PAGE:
How Should We Code Previously Seen Patients in Our New Practice?

Carolyn Buppert, NP, JD

Disclosures

May 29, 2003

Question

We are a new practice. We have nurse practitioners (NPs) who care for patients they saw at another practice. We have been advised that since this is a new practice, the patient's visit should be coded as a new patient rather than as an established patient charge since the patient is new to this practice. We have received conflicting information about which of these code sets to use.

Response From Expert

Carolyn Buppert, CRNP, JD
Nurse practitioner and attorney who specializes in the legal issues affecting medical practices and nurse practitioners. Buppert is the author of Nurse Practitioner's Business Practice and Legal Guide (1999) and The Primary Care Provider's Guide to Compensation and Quality (2000). She lectures extensively on avoiding malpractice, reimbursement issues, and negotiating contracts. Buppert can be reached at http://www.buppert.com

 

Current Procedural Terminology (CPT) defines a "new patient as one who has not received any professional services from the physician, or another physician of the same specialty who belongs to the same group practice, within the past 3 years." An "established patient" is "one who has received professional services from the physician, or another physician of the same specialty who belongs to the same group practice, within the past 3 years."[1] CPT adds: "In the instance where a physician is on call for or covering for another physician, the patient's encounter will be classified as it would have been by the physician who is not available." CPT is a systematic listing and coding of procedures and services performed by physicians. The book, developed by the American Medical Association, has been adopted by most, if not all, third-party payers.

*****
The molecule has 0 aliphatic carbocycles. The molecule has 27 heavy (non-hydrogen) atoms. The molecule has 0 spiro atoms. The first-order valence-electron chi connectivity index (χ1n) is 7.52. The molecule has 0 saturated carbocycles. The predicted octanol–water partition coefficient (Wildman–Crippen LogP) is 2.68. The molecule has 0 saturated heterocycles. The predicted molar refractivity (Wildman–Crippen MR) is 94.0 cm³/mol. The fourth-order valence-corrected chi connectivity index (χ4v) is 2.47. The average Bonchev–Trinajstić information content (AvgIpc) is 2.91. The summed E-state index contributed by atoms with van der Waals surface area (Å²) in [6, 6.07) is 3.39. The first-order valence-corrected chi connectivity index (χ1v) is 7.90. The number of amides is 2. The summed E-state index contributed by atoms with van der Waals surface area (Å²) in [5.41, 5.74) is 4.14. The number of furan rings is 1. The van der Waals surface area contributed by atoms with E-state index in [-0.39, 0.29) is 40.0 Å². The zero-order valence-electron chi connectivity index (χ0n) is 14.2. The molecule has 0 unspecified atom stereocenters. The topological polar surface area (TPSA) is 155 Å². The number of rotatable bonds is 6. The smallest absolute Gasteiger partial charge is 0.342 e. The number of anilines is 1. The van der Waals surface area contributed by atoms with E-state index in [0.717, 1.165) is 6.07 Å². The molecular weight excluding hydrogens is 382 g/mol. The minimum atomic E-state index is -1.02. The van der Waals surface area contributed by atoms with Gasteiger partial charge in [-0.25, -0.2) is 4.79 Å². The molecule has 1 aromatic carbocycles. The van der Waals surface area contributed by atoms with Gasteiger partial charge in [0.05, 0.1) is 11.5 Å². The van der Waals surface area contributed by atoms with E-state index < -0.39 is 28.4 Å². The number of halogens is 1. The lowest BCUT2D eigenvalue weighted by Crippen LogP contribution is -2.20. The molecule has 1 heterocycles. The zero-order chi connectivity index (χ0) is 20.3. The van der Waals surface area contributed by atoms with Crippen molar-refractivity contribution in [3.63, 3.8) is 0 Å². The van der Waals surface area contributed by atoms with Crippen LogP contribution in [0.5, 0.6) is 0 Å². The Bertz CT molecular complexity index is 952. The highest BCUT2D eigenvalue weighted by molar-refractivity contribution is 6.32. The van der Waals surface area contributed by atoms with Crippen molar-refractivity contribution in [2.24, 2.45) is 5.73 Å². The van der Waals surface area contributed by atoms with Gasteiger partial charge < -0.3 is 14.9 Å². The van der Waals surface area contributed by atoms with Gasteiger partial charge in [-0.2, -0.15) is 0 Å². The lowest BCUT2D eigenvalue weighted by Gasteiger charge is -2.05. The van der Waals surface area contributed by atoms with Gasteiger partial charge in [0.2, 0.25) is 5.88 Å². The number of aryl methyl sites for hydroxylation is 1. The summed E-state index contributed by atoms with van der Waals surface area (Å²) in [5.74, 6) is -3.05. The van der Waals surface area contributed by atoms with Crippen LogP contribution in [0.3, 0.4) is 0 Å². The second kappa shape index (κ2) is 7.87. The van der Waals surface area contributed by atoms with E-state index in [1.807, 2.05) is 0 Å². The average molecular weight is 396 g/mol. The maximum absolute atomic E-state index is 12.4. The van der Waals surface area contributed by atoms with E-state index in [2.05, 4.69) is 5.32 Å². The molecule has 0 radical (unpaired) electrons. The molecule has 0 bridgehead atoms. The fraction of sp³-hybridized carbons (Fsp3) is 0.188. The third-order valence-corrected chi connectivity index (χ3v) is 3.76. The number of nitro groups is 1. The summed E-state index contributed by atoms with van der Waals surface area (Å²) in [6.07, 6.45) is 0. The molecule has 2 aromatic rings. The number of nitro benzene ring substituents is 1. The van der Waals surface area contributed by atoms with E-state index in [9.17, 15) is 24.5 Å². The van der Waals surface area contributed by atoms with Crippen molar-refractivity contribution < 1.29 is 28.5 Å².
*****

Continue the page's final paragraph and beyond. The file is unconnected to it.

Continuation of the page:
Assume that "nurse practitioner" may be substituted anywhere you see "physician" in the CPT code book. If an NP saw a patient within 3 years, he is an established patient for the NP. Use the CPT codes for established patients.

Note that if you used the new patient codes, not only would you need to meet the definition above of "new patient," but you would also need to meet the performance and documentation criteria for new patient visits. For a new patient visit, the provider must meet the requirements for history taking, examination, and medical decision making for the level of service billed. For example, if you performed a level 4 history, a level 4 examination, and level 2 medical decision making on a new patient, you could bill for only a level 2. If the patient was an established patient and you did this work, you could bill a level 4. So, an auditor could challenge your choice of new patient code on 2 fronts; ie, that the patient did not meet the definition of "new," and/or that you did not meet the criteria for the level of visit you billed.

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